- The Washington Times - Thursday, August 14, 2008

— Gearing up to take over the U.S. Central Command for the Middle East in September, Gen. David H. Petraeus last week paid a surprise visit to Beirut to meet Lebanese President Michel Suleiman and Prime Minister Fuad Siniora.

The U.S. Embassy in Lebanon said the meetings “focused on the United States´ assistance to the Lebanese Armed Forces, so it can maintain peace and stability, and safeguard the Lebanese people.”

However, the stopover last week came just a day after the Lebanese government agreed on a new manifesto, claiming “the right of Lebanon, its people, its army and its resistance to liberate its land in the Shebaa Farms, Kfarshuba Hill and Ghajar,” areas currently under Israeli control.

The “resistance” refers to Hezbollah, which in May received an effective veto in a new national unity government deal brokered in Doha, Qatar, after its fighters overran much of Beirut.

The Lebanese parliament on Tuesday overwhelmingly approved the new government, which gives Hezbollah and its allies 11 out of 30 seats in the Cabinet.

Hezbollah - listed as a terrorist organization by the U.S., Britain, Israel, Australia and the Netherlands - is also able to retain its arsenal under the national unity government - a blow to the credibility of the U.N. Security Council, which has ordered Lebanese militias disarmed.

The Iran-backed Shi’ite Hezbollah militia is advancing at the expense of the pro-Western March 14 coalition, a Sunni-led amalgam that includes Druze and some Christian allies.

Last week, Israeli Defense Minister Ehud Barak told U.N. Secretary-General Ban Ki-moon that U.N. Security Council Resolution 1701, which ended the 2006 war between Israel and Hezbollah “simply isn’t working.”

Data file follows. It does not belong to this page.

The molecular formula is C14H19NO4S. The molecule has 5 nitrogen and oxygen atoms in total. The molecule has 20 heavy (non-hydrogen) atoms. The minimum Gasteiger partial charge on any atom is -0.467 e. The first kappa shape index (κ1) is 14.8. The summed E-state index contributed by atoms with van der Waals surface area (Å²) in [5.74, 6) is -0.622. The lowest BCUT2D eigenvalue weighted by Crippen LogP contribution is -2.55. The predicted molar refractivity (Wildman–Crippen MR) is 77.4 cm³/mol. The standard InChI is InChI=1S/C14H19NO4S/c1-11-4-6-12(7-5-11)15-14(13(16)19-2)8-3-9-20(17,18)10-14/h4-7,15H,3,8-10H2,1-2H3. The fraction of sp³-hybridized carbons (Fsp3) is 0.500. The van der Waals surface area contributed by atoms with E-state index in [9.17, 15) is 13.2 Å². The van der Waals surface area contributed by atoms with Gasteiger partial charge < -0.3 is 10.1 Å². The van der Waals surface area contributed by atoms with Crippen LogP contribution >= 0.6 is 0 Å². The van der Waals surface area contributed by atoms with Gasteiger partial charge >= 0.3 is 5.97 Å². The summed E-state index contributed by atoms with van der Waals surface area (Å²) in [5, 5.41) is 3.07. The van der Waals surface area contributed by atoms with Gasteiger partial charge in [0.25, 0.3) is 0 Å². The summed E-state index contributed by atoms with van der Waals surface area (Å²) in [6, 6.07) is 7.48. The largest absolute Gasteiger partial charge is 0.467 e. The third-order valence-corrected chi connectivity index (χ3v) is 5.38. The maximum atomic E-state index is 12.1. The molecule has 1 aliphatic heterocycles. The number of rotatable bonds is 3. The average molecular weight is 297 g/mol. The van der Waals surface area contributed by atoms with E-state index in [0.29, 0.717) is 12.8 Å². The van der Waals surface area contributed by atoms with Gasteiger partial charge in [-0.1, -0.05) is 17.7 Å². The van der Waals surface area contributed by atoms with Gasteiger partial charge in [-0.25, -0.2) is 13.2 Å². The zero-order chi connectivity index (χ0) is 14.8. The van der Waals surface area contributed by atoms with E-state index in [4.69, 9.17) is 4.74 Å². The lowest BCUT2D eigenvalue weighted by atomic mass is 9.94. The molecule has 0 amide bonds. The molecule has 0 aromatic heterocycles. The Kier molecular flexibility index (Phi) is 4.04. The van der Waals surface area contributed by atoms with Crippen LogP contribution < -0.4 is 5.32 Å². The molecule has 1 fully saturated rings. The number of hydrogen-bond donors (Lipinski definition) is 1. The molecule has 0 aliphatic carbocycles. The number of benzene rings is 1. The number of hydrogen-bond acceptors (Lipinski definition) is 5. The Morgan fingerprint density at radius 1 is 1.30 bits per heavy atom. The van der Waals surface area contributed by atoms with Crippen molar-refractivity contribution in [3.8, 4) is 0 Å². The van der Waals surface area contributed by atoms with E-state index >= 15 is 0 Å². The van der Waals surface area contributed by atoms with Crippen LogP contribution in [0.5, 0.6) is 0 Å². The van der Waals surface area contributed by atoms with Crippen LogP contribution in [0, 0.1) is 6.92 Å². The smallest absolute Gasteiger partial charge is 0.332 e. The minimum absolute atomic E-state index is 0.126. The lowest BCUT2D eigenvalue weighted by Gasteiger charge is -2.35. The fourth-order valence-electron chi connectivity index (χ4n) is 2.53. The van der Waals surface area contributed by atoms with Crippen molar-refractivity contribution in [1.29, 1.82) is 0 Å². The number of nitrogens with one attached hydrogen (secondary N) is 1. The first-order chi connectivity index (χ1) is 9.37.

Toni Nissi, general coordinator of a private charity and advocacy group that calls for full implementation of U.N. resolutions on Lebanon, told The Washington Times that “March 14 has compromised with terror.”

However, Alain Aoun, political officer for the Free Patriotic Movement (FPM), a key Christian partner of Hezbollah, told The Times that “our objectives are to preserve unity, and Hezbollah’s arms should be dealt with as part of a process that addresses the reasons why those arms exist.”

Mona Yacoubian, a Lebanon specialist at the United States Institute of Peace, said the manifesto is “a Lebanese-style compromise [and] clearly a sop to Hezbollah.” It also asserts the government’s authority on issues of national defense simply serves to help put the current unity Cabinet in place, she said.

However, Israel sees the uneasy Hezbollah-March 14 rapprochement as a threat.

Professor Barry Rubin directs the Global Research in International Affairs Center in Herzliya. He told The Washington Times that “in several important ways, including the non-enforcement of the U.N. resolutions, not restricting Hezbollah activity, claiming Shebaa farms, permitting attacks on Israel, Hezbollah policy seems to be Lebanese policy.”

In 2007, the U.S. boosted military assistance to Lebanon to $270 million, a fivefold jump that makes the country the second-highest per-capita recipient of such American aid.